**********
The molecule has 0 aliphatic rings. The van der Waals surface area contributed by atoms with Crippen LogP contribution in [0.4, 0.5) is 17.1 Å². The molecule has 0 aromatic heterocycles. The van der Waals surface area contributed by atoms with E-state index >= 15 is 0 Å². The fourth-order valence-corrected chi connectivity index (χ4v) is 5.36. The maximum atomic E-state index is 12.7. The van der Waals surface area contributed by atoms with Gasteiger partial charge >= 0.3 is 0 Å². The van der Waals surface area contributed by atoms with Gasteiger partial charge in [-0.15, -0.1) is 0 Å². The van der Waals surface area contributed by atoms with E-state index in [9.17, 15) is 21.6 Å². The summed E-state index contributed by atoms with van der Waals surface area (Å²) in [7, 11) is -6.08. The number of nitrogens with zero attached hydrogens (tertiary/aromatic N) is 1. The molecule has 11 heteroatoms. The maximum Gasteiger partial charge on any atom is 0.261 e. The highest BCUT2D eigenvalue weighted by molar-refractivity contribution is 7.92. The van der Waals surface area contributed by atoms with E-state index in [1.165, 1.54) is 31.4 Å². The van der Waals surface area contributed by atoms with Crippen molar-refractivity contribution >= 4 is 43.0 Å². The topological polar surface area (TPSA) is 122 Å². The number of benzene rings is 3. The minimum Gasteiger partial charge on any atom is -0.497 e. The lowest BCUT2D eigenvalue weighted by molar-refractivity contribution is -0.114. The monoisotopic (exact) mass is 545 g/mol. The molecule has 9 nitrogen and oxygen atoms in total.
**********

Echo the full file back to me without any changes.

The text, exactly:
The molecule has 0 aliphatic rings. The van der Waals surface area contributed by atoms with Crippen LogP contribution in [0.4, 0.5) is 17.1 Å². The molecule has 0 aromatic heterocycles. The van der Waals surface area contributed by atoms with E-state index >= 15 is 0 Å². The fourth-order valence-corrected chi connectivity index (χ4v) is 5.36. The maximum atomic E-state index is 12.7. The van der Waals surface area contributed by atoms with Gasteiger partial charge >= 0.3 is 0 Å². The van der Waals surface area contributed by atoms with Gasteiger partial charge in [-0.15, -0.1) is 0 Å². The van der Waals surface area contributed by atoms with E-state index in [9.17, 15) is 21.6 Å². The summed E-state index contributed by atoms with van der Waals surface area (Å²) in [7, 11) is -6.08. The number of nitrogens with zero attached hydrogens (tertiary/aromatic N) is 1. The molecule has 11 heteroatoms. The maximum Gasteiger partial charge on any atom is 0.261 e. The highest BCUT2D eigenvalue weighted by molar-refractivity contribution is 7.92. The van der Waals surface area contributed by atoms with E-state index in [1.165, 1.54) is 31.4 Å². The van der Waals surface area contributed by atoms with Crippen molar-refractivity contribution >= 4 is 43.0 Å². The topological polar surface area (TPSA) is 122 Å². The number of benzene rings is 3. The minimum Gasteiger partial charge on any atom is -0.497 e. The lowest BCUT2D eigenvalue weighted by molar-refractivity contribution is -0.114. The monoisotopic (exact) mass is 545 g/mol. The molecule has 9 nitrogen and oxygen atoms in total.